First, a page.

10. Ah yes I didn't think of that as a possibility, but I like that better. That's how it works in deathmatch, Contract Jack and a certain NOLF 1 trailer. I wasn't suggesting that the barrette never resulted in a 1-hit-kill from behind, just that I seemed to remember it not always working or sometimes only after the poison takes effect, like maybe on a guard leaning on a wall. But after testing it again it did result in an instant kill in all my tests, so maybe I had just missed the head when it didn't work. But still prefer that idea of keeping fisty cuffs the default weapon and letting them do damage from the front. I don't think the default ammo should be changed for weapons that enemies have, and if you nerf special ammo damage then it'd also be nerfed for players using it. Will there be a way to change the difficulty? Because enemies do much less damage on lower difficulties than they do on higher difficulties. Honestly most weapons don't need a default ammo change either if any. Machine guns and the Geldmacher can kill enemies pretty fast or deal lots of damage to you with just standard ammo. Weapons like the P38, Crossbow, and Hampton Carbine aren't meant to be as powerful in combat because they are quiet (or have a silencer) and meant more for stealth. Besides the P38 and Crossbow can still use special ammo to be more potent in combat. Bandages are rare because they don't heal you in this game, they make you immune to dumdum round damage. Once you find them, they become an option to equip before you start a mission in singleplayer. Normally there's no way to heal health within a mission other than when you beat a boss. You don't even heal when getting to the next level of a mission. Though in multiplayer you heal when starting a new level, and as you said you can adjust the settings to have armor also give health. Also, other than on the Low Earth Orbit mission, the majority of enemies actually don't have special ammo, but the ones that do usually have dumdum or phosphorous rounds. Later missions have a few enemies that have poison or explosives, but it's just a few other than some bosses and minibosses. But there are many enemies with an AK-47. If you change the default ammo to phosphorous for the AK-47, any enemy with an AK-47 would have phosphorous rounds, including Volkov and a miniboss. The AK-47 already eats away at armor and subsequently health with just standard ammo. The Fire Extinguisher doesn't even stop all phosphorous damage, it can still stack up and eat away at health. I don't think any enemies have a crossbow though, just the scuba speargun in one mission. There's also some enemies that have a Luger or Parabellum. Defaulting it to poison ammo would make all enemies with one deal poison damage, unless you can do it only for the silenced Parabellum. When you say normal FMJ bullets for everything else except the Bacalov Corrector, surely the Lipstick Explosives, Grenade Launcher, Briefcase and Laser Guns would also still be using their own special ammo and not FMJ bullets right? Other than maybe the standard Laser Gun if you don't want it to ignore armor, because all enemies on the Low Earth Orbit mission have a standard Laser Gun. But again only a few enemies in the game have a grenade launcher or explosives. I don't think any have a Bacalov Corrector, Briefcase or Super Automatic Laser Weapon. Ah I didn't know that you didn't figure out how to start players with more than one weapon, but that includes the default weapon plus a weapon that you choose players to start with right? But still, yes you'd have to cheat for certain gadgets or gear on certain missions anyway. That'd also mean that on every new level, you'd lose all your weapons other than the default and the one chosen for players to start with right? That might explain why you'd want the default weapon to be able to do damage from the front. But weapons, gadgets, armor and ammo boxes lying around on levels do respawn right? Though probably not weapons and ammo dropped by enemies. Having different lighters to play the mission briefing audio files is creative. But what about the current in-game mission objectives and when they update? I mean the ones that are viewable when you press the view objectives button, but many also appear on screen when you first get them. They serve as more clear guidance for missions than mission briefings, especially for new players or players who don't remember the mission. Some even serve as parameters like avoiding detection, not letting an alarm sound or not killing anyone. Some missions might still be straightforward, but others might not be without seeing the objectives. Are you saying you may also use lighters for playing background music? It wouldn't be ideal for triggering music normally triggered by NPCs, but it could still be played as background music. As for getting enemies to target other players more often than the host, isn't that what players going in first and shooting first is for? That's generally how you can control who risks taking more damage in co-op anyway. Or do the enemies still go after the host even if the host never shot at them? Or if the host never even got in the enemy's line of sight?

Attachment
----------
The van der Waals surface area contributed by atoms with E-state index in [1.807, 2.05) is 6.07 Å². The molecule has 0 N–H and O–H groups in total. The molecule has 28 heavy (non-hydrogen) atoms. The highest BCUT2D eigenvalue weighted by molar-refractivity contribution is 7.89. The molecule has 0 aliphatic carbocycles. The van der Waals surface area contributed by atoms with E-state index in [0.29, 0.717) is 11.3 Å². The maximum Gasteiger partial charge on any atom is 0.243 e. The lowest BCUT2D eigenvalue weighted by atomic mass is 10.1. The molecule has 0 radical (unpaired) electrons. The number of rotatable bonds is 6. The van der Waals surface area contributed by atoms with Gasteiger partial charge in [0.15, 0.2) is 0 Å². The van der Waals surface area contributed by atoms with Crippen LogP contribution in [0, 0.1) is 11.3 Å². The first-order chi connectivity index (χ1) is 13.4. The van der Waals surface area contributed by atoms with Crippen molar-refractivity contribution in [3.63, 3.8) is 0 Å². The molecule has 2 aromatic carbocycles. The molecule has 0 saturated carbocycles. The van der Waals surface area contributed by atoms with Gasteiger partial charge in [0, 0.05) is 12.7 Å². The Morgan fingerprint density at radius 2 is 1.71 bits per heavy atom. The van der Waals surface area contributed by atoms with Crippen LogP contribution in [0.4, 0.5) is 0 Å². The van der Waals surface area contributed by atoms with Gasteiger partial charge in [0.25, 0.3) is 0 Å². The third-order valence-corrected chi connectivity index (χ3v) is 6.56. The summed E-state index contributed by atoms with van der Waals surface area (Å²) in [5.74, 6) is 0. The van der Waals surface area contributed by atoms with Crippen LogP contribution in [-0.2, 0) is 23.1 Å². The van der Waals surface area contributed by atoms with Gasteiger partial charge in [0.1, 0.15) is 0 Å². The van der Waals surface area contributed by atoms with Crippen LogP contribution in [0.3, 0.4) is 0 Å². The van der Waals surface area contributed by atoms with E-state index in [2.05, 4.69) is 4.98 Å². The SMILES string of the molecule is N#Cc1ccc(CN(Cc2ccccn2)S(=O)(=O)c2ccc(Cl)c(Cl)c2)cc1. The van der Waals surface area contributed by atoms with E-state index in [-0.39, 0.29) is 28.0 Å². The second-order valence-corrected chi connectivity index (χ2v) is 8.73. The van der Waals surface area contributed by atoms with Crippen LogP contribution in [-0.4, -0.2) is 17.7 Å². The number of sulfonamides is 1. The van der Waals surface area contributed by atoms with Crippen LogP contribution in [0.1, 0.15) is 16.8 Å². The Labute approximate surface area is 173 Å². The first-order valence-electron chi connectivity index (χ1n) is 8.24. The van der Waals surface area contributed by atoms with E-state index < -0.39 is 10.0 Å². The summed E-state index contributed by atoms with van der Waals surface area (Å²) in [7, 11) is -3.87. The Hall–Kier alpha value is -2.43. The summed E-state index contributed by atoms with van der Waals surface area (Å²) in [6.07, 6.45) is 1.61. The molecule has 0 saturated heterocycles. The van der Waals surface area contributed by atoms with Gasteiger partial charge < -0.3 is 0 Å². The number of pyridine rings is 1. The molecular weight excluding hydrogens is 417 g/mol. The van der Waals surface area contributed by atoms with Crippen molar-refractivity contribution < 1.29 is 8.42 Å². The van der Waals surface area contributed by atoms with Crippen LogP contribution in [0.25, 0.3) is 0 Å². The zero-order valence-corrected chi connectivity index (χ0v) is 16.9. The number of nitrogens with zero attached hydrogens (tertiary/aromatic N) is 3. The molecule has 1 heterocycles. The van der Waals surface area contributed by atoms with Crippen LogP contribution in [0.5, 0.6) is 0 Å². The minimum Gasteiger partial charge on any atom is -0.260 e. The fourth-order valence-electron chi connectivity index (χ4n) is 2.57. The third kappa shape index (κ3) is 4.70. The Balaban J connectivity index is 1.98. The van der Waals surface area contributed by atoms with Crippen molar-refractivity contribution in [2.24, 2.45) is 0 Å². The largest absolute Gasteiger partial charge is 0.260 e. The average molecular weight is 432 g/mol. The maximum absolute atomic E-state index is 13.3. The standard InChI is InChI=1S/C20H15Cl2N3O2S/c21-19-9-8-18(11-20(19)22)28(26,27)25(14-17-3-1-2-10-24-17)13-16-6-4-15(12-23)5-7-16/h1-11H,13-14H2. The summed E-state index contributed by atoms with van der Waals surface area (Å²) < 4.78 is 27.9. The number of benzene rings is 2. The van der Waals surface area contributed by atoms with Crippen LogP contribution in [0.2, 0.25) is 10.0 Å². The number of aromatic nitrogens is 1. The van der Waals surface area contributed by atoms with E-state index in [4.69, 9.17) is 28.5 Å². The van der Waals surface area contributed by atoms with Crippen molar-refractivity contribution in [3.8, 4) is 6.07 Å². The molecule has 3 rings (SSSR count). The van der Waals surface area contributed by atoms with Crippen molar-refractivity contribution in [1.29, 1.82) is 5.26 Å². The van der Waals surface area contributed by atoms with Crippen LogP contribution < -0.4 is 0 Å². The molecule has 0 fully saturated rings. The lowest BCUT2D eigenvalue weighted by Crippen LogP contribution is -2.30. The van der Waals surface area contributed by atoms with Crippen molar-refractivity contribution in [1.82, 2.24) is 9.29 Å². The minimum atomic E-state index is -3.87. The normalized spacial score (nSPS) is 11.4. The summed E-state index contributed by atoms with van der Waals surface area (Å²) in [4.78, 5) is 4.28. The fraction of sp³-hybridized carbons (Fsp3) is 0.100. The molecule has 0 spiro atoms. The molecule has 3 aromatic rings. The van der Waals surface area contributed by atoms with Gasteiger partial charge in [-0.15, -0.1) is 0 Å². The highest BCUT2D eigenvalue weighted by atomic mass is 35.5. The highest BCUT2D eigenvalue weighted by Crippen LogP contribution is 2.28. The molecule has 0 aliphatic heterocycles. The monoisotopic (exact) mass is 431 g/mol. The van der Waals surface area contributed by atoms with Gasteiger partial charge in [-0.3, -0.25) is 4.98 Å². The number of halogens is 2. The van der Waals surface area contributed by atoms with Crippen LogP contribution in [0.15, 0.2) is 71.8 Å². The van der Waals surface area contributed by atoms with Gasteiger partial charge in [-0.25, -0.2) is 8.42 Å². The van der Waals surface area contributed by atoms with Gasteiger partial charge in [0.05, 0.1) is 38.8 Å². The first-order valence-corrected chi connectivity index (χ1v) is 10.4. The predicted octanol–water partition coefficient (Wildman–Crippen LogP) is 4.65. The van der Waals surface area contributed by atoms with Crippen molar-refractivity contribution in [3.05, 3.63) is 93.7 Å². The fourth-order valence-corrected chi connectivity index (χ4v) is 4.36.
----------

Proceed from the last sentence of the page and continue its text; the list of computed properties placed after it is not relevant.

11. I don't think music was intended for deathmatches. It wasn't just intended as background music, it was intended to emphasize the casual, sneaky, tense and action moments in singleplayer, based on enemy state and sometimes distance from you. That wouldn't exactly translate well for real players in deathmatches. At best it might give an indication of if there's another player within a certain distance of you, but that could be considered cheap or undesirable. Remember that co-op wasn't an intended mode for multiplayer either, just deathmatch and Harm vs Unity. You could still argue that they should've let you play purely background music, but it was the first NOLF game and in the year 2000. Also they did include a co-op mode in the sequel. I know the first game has many preferred aspects over the second, but the developers and publisher at the time were probably hoping that people would move on to the second game. Without poison and no fisty cuffs? Even with poison I've had the Barrette not result in a 1-hit kill from behind, or only after the poison takes effect. Yes while aiming at the head. I noticed it happening when a guard was leaning on a wall. Maybe it can miss sometimes in certain situations. Without poison it also wouldn't do as much damage from the front, possibly not much at all. So it wouldn't be as useful in combat since you'd take more damage before killing someone, especially on higher difficulties. It'd also be worse than fisty cups for the Armstrong fight, because it doesn't attack as fast and deals the same damage to him. Why not just start players with a poison barrette and fisty cuffs so they can keep both the poison and non-poison option? I mean this is NOLF 1 we're talking about right? Weapons shouldn't be removed or nerfed if you can help it. With keeping the poison barrette, you should also keep fisty cups as the default weapon because of one of the boss fights. For some of the bosses you weren't meant to have poison or special ammo when fighting them and it depletes their health instantly, but the poison barrette would really only be a problem for the last boss fight. Inge Wagner and Armstrong aren't affected by poison and special ammo damage, you can't get close enough to Volkov to hit him with the barrette, and the Baroness normally gets defeated in 3 hits anyway (you actually can get dumdum rounds while fighting her, which defeat her in 1 shot). That leaves Tom, who gets defeated in 1 hit from the poison barrette. For these fights other than Inge Wagner's, the game removes all but the default fisty cuffs, and a revolver with standard ammunition in the last 2. Players attacking civilians is a whole other issue not just isolated to the poison barrette. That's actually another thing that keeping fisty cuffs may help with (at least as an option if not the default weapon), because the chance of fisty cups accidentally killing civilians is very low, even lower than a non-poison barrette. It requires hitting them on the head while they're standing up. But I'd think it'd be rather obvious to players that they shouldn't be swinging their barrette at or near civilians. I'd be more concerned with players shooting civilians on accident, which includes special bullets like poison. Even more so with players accidentally hitting them with an explosive weapon, maybe due to underestimating its blast range, misinterpreting a lipstick explosive's throwing arc, or having it bounce the wrong way. But unless you want to remove all these kinds of weapons or remove the game over trigger for killing civilians (or unclassify them as civilians), it's just part of the game that players have to deal with. The poison barrette is no exception and shouldn't get singled out. But maybe it's possible to remove explosive weapons and barrette poison only for levels that involve killing enemies near civilians. No need for levels with just out of the way civilians, contacts or Unity agents, or for levels that don't involve killing enemies.
  12. Ah this is the level with the Armstrong fight. Not surprising. You may have gotten past it or moved on at this point, but I'll provide some solutions anyway. It just so happens that about 2 years ago I made a post about ways to beat and even trivialize this fight here: The relevant part is "The Armstrong fight may seem tough, but there are some tricks and ways to make it easier. First, this fight is much easier on lower difficulties not just because he'll do less damage, but because he'll have less health too. Armstrong is actually the only one whose health is affected by the difficulty chosen. Also, while he's close enough to you he won't try to throw explosives, so if you can jump on top of something like a bed, wooden board or even his head (possible while he slams the floor or by jumping off something else) and stay close enough to him, he will keep trying to punch you but will keep missing. Meanwhile you can keep hitting him until he's beaten. There's also the simple technique of hitting him once or twice, then backing away and waiting for him to try to punch you, and then moving in to hit him once or twice again and repeat. If he's about to slam the floor then jump, and if he's about to throw explosives then run to minimize the damage you take. That's probably the real way to do it." But it's also not surprising if you got stuck on the part after that. Your weapons and gear were taken from you, but to complete the level you have to get past some guards and a lock on a door that must be welded off. Luckily your gear is being kept in a room that you can get to without having to get past many guards. Go through the double doors and into the building. You will get to a fork in the hallway that goes left and right (there's also a coin around here that you can pick up to distract guards). Go left which leads to a balcony outside. Avoid being spotted by the searchlight and guard on the other side (or don't, but other guards may also get alerted) and jump across the balcony to the big window opening in the wall. You'll have to jump from a spot that can reach it. In this next room your gear and a weapon are on a table, but there's also a guard there. If you haven't been spotted yet, you can sneak up and karate chop him on the head to kill him. Otherwise just run over to the table, pick up the weapon and shoot him. Other guards may also come to the door and shoot you through the fence if they hear gunshots. Make sure you pick up all your gadgets, and you can unlock the fenced door from this side. You should be able to get through the rest of the level at this point, but at the end the way to the next level is hidden. When you beat Armstrong he tells you that it's behind a woodpile. There's also a few more secret passages in later levels.